Gary Woods Photography
Gary’s photographs have won the Fuji Masterpiece Award, the Kodak Gallery Award for Photographic Excellence and a PPA National “Photographer of the Year” Award. He has been published in PPA’s Loan collection book, one of professional photography’s highest achievements.
G Webb Gallery
Gatlinburg nature artists G Webb and daughter Cami Webb offer beautiful and original art. Choose nature and mountainscape originals and limited edition prints, giclees, and books and gifts. Gallery located in the Gatlinburg Arts & Crafts Community.
Is a locally owned company. Artist Ted Wolff has solely handcrafted each of these knives and sheaths. Both production and custom blades are available. Selections vary from hunting, fishing, novelty or collectible knives and letter openers. Shop our handles, known as scales, made from various bone, deer and elk antlers and exotic hardwoods such as desert ironwood, bocote, zebra wood, cocobolo and many others.
Just looking out over the Smokies'
incredible blue vistas inspires a fundamental aesthetic response; the heart and mind want to capture this view and remember it forever. The Smokies' rich artistic heritage is born from the first isolated settlers' self-sufficiency. Mountain economy was not based on currency; instead wealth was determined by goods. Bushels of corn, wool sheared from sheep or furniture built from the forests' trees were the sources of wealth. When time allowed, the utilitarian objects took on a stately elegance, reflecting the beauty of the environment in a weaving pattern on a basket or the carved design of a broom handle.
Cherokee's Oconaluftee Indian Village and Qualla Arts & Crafts Mutual
maintain the rich tradition of Native American crafts, including baskets, pottery and weaving. At Oconaluftee, visitors can watch as Cherokee artisans burn out logs for dugout canoes, chip flint for arrowheads and mold ropes of clay into pots. Scotch-Irish settlers combined native ideas with their own heritage to create objects of simple elegance. Appalachian crafts include: cane-bottom chairs, rocking chairs, corn shuck crafts, brooms, quilts and carved wood sculptures. The Arrowmont School of Arts and Crafts, located in downtown Gatlinburg, helps keep these remarkable crafts alive. Founded in 1912 by the University of Tennessee sorority Pi Beta Phi, Arrowmont served as an elementary school and health-care center. When public schools and medical clinics were established in the area, Arrowmont turned its attention to the preservation of crafts as job training for the rural poor. Today, the campus attracts international visitors who teach and learn traditional Appalachian crafts. The Great Smoky Arts and Crafts Community, located along an 8 mile loop just outside of Gatlinburg, is also home to numerous artisans who work in traditional media. The community is North America's largest working art colony.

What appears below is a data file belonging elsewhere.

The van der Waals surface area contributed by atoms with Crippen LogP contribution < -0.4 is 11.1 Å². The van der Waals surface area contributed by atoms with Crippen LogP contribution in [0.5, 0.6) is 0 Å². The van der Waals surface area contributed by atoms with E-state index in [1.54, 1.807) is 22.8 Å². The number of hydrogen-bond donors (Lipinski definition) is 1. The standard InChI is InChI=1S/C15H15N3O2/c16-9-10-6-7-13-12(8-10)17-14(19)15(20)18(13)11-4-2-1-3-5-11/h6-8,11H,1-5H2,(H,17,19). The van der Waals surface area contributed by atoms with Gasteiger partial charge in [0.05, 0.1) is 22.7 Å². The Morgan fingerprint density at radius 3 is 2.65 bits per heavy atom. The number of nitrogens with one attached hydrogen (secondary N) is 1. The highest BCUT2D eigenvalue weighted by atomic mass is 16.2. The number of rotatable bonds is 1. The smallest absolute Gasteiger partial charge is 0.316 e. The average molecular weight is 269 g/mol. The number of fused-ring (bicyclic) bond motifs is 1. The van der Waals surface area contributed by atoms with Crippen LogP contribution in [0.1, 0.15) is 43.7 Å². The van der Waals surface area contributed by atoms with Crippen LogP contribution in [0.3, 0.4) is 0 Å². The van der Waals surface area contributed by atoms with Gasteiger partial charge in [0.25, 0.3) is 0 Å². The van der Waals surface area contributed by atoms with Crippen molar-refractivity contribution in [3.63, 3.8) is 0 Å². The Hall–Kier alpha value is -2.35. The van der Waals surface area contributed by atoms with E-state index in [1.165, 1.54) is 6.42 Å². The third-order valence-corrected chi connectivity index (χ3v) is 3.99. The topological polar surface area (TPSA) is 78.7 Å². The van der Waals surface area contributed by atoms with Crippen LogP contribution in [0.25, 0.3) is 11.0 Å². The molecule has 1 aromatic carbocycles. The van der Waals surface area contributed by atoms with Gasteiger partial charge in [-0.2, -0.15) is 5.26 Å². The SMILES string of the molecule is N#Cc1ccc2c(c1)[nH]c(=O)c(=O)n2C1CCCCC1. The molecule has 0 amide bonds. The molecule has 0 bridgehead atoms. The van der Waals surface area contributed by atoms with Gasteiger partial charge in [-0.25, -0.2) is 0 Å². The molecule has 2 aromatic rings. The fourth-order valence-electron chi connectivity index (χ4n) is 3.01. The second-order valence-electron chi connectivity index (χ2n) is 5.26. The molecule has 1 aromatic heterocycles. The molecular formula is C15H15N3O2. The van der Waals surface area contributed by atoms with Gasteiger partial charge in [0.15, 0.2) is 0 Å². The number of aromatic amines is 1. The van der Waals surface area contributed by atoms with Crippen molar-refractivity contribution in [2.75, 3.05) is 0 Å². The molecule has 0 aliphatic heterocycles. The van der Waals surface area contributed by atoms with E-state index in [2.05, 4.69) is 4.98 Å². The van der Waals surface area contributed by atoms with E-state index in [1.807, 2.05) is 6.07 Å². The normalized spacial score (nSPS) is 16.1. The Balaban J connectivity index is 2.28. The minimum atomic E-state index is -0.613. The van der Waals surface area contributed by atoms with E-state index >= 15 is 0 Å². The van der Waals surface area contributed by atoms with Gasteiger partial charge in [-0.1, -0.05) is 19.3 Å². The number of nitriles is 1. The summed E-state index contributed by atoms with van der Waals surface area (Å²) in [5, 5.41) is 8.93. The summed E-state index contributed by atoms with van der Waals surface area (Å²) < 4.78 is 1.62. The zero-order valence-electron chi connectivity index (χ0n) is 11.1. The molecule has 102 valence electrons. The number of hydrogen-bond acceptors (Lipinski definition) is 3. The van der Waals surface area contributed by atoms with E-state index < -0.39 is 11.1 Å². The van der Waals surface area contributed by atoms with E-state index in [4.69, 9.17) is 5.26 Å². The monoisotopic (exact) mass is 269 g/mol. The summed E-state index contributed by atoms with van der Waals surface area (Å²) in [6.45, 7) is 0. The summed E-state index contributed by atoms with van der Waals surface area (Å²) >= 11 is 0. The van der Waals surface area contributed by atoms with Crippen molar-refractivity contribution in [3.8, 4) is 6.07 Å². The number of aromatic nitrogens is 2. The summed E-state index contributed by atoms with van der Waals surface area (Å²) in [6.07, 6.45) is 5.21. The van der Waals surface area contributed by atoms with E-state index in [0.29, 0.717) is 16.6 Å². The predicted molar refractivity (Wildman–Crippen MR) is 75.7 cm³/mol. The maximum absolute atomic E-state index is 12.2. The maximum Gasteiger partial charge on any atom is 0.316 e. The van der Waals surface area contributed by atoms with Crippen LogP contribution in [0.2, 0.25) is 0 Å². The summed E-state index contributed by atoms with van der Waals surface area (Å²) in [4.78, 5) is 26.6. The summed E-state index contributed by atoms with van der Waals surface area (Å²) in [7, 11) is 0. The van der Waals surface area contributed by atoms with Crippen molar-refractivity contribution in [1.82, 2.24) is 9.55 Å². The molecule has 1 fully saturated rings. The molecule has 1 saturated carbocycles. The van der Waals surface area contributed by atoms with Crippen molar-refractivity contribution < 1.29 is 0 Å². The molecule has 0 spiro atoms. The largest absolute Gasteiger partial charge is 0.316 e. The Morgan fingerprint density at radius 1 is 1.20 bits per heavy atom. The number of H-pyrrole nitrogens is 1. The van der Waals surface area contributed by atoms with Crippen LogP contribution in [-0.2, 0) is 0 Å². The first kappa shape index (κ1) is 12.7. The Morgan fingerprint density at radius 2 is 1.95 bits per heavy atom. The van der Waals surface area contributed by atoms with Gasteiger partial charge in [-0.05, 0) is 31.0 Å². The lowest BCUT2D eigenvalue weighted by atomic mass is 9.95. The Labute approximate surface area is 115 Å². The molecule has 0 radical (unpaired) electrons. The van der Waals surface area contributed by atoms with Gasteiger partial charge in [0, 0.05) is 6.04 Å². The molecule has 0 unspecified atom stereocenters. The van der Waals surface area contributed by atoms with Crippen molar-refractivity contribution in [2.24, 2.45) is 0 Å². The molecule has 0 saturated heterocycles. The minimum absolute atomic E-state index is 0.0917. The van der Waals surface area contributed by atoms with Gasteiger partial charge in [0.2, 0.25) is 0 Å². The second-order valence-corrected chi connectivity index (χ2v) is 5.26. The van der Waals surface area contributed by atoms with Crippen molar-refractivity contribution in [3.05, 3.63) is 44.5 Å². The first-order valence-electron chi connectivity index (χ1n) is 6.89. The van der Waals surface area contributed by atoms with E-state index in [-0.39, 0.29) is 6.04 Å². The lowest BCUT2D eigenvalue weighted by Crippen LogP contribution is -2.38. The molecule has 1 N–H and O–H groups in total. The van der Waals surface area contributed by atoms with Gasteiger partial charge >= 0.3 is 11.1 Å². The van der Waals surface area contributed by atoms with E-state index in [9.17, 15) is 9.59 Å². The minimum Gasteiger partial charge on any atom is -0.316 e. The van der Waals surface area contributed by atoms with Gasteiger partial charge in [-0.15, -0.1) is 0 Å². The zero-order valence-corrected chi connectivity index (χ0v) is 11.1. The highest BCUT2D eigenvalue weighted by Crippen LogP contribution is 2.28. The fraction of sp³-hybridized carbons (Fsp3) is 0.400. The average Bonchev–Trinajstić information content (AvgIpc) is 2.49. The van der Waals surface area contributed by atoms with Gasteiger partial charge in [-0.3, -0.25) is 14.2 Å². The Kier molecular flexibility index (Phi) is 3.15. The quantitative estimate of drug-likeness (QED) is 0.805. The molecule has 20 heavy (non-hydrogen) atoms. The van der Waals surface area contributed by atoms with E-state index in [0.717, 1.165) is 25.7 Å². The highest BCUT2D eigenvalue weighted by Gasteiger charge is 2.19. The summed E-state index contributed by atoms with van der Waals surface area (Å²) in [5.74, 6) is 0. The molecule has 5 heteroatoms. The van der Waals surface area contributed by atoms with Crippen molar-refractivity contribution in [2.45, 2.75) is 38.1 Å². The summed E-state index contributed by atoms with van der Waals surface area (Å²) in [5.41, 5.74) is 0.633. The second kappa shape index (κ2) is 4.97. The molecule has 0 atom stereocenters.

Music also played an important role in the life of early settlers.
The dulcimer, a three -stringed instrument shaped like a stretched violin, was developed here by people of Scotch decent to imitate the sound of a bagpipe. The vibrato of a plucked string echoes its droning sound and the dulcimer was much easier to make. Other stringed instruments like guitar and banjo were also popular in the mountains, contributing to many a church service or restful evening spent sitting on the porch. These instruments are the staples of bluegrass, a rollicking folk music style that was centered around the southern Appalachians. Bluegrass heavily influenced the country music of today, which is featured in the area's multiple music theaters that have sprung up in recent years.